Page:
"The Point is to Change it." Marx in/and Contemporary Philosophy.

   School of Humanities

About the Project

Aim: The project aims at mutually elucidating the contemporary philosphical discourses on emancipation through the lens of Marx(’s thought) and the contemporary significance of Marx(’s thought) through contemporary philosophical discourses on emancipation. This will allow for a better understanding not only of contemporary political philosophy, but also of the potential of Marx and the history of his thought for the present.

The project traces the role Marx plays in contemporary (mostly continental) philosophy and how the latter, even after the failures of 20th century communism, considers the former a crucial point of reference for conceiving of the concept and the practice of emancipation. To do so, the project will be attentative to "corrections", revisions and transformations of Marx’s position through its philosophical re-appropriation. It aims at depicting what, on the one side, can be considered to be of contemporary significance in Marx’s thought and, on the the other side, it thereby aims to contribute to a systematic understanding of the present (post-20th century) conceptual demands of notions such as freedom and equality.

Frank Ruda is an international reknown expert for the thought of Marx and the history of Marxism. The second supervisor, Ashley Woodward, is an expert in political and continental philosophy.

For informal enquiries about the project, contact Dr Frank Ruda ()

For general enquiries about the University of Dundee, contact

Our research community thrives on the diversity of students and staff which helps to make the University of Dundee a UK university of choice for postgraduate research. We welcome applications from all talented individuals and are committed to widening access to those who have the ability and potential to benefit from higher education.


Applicants must have obtained, or expect to obtain, a first or 2.1 UK honours degree, or equivalent for degrees obtained outside the UK in a relevant discipline.

English language requirement: IELTS (Academic) score must be at least 6.5 (with not less than 5.5 in each of the four components). Other, equivalent qualifications will be accepted. Full details of the University’s English language requirements are available online: http://www.dundee.ac.uk/guides/english-language-requirements.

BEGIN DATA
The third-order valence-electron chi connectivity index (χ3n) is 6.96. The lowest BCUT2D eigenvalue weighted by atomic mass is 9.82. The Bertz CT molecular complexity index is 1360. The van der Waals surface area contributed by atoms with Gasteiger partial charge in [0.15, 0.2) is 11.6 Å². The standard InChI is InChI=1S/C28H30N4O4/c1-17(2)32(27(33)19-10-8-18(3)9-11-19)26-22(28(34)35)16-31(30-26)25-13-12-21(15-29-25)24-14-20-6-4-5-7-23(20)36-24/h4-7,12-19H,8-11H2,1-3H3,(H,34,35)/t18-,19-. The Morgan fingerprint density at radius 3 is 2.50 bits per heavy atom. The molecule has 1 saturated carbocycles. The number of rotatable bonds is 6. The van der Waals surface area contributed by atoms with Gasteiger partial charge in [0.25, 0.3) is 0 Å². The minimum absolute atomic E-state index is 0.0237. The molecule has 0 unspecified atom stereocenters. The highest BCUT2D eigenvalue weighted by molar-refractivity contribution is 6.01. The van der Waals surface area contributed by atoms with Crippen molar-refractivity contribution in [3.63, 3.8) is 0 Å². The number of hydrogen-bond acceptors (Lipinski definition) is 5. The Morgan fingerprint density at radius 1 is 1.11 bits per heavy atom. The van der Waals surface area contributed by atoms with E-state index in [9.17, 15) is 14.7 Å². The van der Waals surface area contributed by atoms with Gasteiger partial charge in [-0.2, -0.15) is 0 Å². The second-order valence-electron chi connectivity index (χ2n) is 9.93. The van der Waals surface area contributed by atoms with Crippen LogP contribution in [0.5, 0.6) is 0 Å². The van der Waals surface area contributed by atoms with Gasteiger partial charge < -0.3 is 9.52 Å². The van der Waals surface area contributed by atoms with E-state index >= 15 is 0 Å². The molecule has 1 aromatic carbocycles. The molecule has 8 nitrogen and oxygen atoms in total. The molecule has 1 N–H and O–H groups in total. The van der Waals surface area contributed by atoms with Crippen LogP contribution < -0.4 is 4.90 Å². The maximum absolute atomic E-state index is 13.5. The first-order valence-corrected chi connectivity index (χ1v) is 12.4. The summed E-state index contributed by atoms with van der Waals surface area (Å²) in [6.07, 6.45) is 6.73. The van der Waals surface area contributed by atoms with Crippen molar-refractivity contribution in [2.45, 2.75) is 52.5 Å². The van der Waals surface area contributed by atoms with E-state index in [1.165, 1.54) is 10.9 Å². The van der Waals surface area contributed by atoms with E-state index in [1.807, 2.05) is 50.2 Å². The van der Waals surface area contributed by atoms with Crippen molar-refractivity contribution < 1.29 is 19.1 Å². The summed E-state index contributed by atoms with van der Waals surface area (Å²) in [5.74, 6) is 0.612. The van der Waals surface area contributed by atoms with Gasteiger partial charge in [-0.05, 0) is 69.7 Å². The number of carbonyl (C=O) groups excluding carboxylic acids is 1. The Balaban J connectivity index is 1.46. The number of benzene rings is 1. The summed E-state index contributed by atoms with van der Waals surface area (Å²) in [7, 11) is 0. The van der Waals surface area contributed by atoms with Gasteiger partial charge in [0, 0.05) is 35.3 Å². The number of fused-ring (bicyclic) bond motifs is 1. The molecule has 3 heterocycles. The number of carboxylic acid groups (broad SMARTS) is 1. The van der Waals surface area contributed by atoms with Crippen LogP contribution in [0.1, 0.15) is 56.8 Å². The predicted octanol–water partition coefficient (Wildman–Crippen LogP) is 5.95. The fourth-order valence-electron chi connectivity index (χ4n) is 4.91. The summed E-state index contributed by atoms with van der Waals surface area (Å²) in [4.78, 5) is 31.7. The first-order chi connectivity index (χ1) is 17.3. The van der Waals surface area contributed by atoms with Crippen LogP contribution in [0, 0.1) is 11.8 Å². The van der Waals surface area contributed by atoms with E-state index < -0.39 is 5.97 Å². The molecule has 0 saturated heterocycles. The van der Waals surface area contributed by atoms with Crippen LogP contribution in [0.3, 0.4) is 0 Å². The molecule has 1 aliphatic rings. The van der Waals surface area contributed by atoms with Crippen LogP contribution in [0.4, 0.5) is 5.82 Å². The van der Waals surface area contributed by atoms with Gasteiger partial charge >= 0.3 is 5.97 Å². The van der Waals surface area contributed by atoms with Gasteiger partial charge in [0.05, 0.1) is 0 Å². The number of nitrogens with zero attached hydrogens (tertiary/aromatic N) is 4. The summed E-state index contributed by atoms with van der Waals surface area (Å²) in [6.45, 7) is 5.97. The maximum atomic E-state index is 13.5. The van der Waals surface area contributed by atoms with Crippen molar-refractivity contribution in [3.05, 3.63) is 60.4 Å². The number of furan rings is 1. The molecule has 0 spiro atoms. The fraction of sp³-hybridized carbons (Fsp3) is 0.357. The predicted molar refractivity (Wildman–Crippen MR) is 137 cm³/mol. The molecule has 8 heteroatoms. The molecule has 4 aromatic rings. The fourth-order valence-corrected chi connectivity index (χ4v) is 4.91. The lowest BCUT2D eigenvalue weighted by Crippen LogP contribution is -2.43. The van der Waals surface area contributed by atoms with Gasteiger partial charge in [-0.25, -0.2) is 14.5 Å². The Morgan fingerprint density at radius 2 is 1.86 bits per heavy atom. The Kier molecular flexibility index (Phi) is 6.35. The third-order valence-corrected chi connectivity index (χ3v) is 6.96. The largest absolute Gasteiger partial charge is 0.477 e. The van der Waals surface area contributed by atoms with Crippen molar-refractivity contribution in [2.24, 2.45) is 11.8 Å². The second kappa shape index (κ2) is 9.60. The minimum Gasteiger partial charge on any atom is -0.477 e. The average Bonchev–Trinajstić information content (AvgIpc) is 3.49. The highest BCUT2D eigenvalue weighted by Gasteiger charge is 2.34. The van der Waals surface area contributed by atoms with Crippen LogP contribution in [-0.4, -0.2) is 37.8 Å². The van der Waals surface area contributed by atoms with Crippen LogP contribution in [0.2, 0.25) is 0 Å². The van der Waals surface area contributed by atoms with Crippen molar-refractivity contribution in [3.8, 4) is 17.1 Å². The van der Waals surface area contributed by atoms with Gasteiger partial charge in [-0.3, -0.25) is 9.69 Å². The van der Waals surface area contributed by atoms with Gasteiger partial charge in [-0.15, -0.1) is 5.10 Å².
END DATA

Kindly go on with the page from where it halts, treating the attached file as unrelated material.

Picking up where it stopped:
Step 1: Email Dr Frank Ruda () to (1) send a copy of your CV and (2) discuss your potential application and any practicalities (e.g. suitable start date).

Step 2: After discussion with Dr Ruda, formal applications can be made via our direct application system. When applying, please follow the instructions below:

Apply for the Doctor of Philosophy (PhD) degree in Philosophy: Philosophy research degrees | University of Dundee.

Please select the study mode (full-time/part-time) and start date agreed with the lead supervisor.

 In the Research Proposal section, please:

-       Enter the lead supervisor’s name in the ‘proposed supervisor’ box

-       Enter the project title listed at the top of this page in the ‘proposed project title’ box

In the ‘personal statement’ section, please outline your suitability for the project selected.

Funding Notes

There is no funding attached to this project. The successful applicant will be expected to provide the funding for tuition fees and living expenses, via external sponsorship or self-funding.

In addition to self-funding, this project could be submitted to the Scottish Graduate School for Arts and Humanities for consideration. The SGSAH funds UK students (full stipend) and EU students (fees only). If a funding application to the SGSAH is under consideration, the applicant will receive support and guidance on the application process from the supervisory team.

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